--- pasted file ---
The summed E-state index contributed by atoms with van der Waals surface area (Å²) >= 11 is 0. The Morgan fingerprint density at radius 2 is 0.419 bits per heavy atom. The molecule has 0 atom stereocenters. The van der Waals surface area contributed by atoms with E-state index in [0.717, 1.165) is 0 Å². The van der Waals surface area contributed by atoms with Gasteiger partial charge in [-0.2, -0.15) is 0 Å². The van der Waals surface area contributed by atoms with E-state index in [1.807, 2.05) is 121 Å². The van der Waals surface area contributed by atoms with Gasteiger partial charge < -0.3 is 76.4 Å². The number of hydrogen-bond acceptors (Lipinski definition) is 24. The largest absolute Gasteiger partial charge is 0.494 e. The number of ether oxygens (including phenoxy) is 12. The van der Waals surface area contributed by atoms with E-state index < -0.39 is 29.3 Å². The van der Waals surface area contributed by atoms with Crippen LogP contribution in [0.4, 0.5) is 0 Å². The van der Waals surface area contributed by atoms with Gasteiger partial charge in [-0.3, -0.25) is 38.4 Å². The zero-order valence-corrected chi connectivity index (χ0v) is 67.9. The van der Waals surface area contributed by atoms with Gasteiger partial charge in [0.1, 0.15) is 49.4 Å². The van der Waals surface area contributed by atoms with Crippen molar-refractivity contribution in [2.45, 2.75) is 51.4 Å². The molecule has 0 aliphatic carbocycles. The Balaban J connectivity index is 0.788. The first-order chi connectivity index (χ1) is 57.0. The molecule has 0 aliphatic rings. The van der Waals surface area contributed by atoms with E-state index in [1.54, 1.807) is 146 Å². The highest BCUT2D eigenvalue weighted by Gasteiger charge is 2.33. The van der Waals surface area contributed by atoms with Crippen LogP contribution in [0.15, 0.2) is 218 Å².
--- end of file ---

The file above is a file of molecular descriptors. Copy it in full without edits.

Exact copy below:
The summed E-state index contributed by atoms with van der Waals surface area (Å²) >= 11 is 0. The Morgan fingerprint density at radius 2 is 0.419 bits per heavy atom. The molecule has 0 atom stereocenters. The van der Waals surface area contributed by atoms with E-state index in [0.717, 1.165) is 0 Å². The van der Waals surface area contributed by atoms with Gasteiger partial charge in [-0.2, -0.15) is 0 Å². The van der Waals surface area contributed by atoms with E-state index in [1.807, 2.05) is 121 Å². The van der Waals surface area contributed by atoms with Gasteiger partial charge < -0.3 is 76.4 Å². The number of hydrogen-bond acceptors (Lipinski definition) is 24. The largest absolute Gasteiger partial charge is 0.494 e. The number of ether oxygens (including phenoxy) is 12. The van der Waals surface area contributed by atoms with E-state index < -0.39 is 29.3 Å². The van der Waals surface area contributed by atoms with Crippen LogP contribution in [0.4, 0.5) is 0 Å². The van der Waals surface area contributed by atoms with Gasteiger partial charge in [-0.3, -0.25) is 38.4 Å². The zero-order valence-corrected chi connectivity index (χ0v) is 67.9. The van der Waals surface area contributed by atoms with Gasteiger partial charge in [0.1, 0.15) is 49.4 Å². The van der Waals surface area contributed by atoms with Crippen molar-refractivity contribution in [2.45, 2.75) is 51.4 Å². The molecule has 0 aliphatic carbocycles. The Balaban J connectivity index is 0.788. The first-order chi connectivity index (χ1) is 57.0. The molecule has 0 aliphatic rings. The van der Waals surface area contributed by atoms with E-state index in [1.54, 1.807) is 146 Å². The highest BCUT2D eigenvalue weighted by Gasteiger charge is 2.33. The van der Waals surface area contributed by atoms with Crippen LogP contribution in [0.15, 0.2) is 218 Å².